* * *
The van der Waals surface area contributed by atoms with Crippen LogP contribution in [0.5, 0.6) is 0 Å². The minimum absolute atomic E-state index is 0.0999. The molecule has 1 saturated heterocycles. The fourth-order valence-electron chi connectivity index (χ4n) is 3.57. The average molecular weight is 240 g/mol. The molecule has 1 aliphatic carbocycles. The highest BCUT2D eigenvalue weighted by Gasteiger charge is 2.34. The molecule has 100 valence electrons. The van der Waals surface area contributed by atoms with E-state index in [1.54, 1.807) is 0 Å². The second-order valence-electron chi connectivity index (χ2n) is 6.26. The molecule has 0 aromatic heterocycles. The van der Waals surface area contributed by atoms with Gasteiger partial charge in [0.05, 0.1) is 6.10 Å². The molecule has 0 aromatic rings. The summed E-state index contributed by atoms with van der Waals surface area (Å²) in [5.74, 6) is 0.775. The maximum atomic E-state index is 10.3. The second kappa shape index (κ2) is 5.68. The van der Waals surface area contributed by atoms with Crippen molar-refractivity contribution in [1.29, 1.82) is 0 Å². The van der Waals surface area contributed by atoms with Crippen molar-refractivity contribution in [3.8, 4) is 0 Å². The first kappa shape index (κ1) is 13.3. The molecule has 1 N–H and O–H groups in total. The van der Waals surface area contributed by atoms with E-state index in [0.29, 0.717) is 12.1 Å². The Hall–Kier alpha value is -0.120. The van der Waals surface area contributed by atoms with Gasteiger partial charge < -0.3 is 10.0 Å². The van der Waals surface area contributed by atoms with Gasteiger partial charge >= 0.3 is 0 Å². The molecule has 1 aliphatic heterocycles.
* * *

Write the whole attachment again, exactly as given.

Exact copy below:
The van der Waals surface area contributed by atoms with Crippen LogP contribution in [0.5, 0.6) is 0 Å². The minimum absolute atomic E-state index is 0.0999. The molecule has 1 saturated heterocycles. The fourth-order valence-electron chi connectivity index (χ4n) is 3.57. The average molecular weight is 240 g/mol. The molecule has 1 aliphatic carbocycles. The highest BCUT2D eigenvalue weighted by Gasteiger charge is 2.34. The molecule has 100 valence electrons. The van der Waals surface area contributed by atoms with E-state index in [1.54, 1.807) is 0 Å². The second-order valence-electron chi connectivity index (χ2n) is 6.26. The molecule has 0 aromatic heterocycles. The van der Waals surface area contributed by atoms with Gasteiger partial charge in [0.05, 0.1) is 6.10 Å². The molecule has 0 aromatic rings. The summed E-state index contributed by atoms with van der Waals surface area (Å²) in [5.74, 6) is 0.775. The maximum atomic E-state index is 10.3. The second kappa shape index (κ2) is 5.68. The van der Waals surface area contributed by atoms with Crippen molar-refractivity contribution in [1.29, 1.82) is 0 Å². The van der Waals surface area contributed by atoms with Crippen molar-refractivity contribution in [3.8, 4) is 0 Å². The first kappa shape index (κ1) is 13.3. The molecule has 1 N–H and O–H groups in total. The van der Waals surface area contributed by atoms with E-state index in [0.29, 0.717) is 12.1 Å². The Hall–Kier alpha value is -0.120. The van der Waals surface area contributed by atoms with Gasteiger partial charge < -0.3 is 10.0 Å². The van der Waals surface area contributed by atoms with Gasteiger partial charge >= 0.3 is 0 Å². The molecule has 1 aliphatic heterocycles.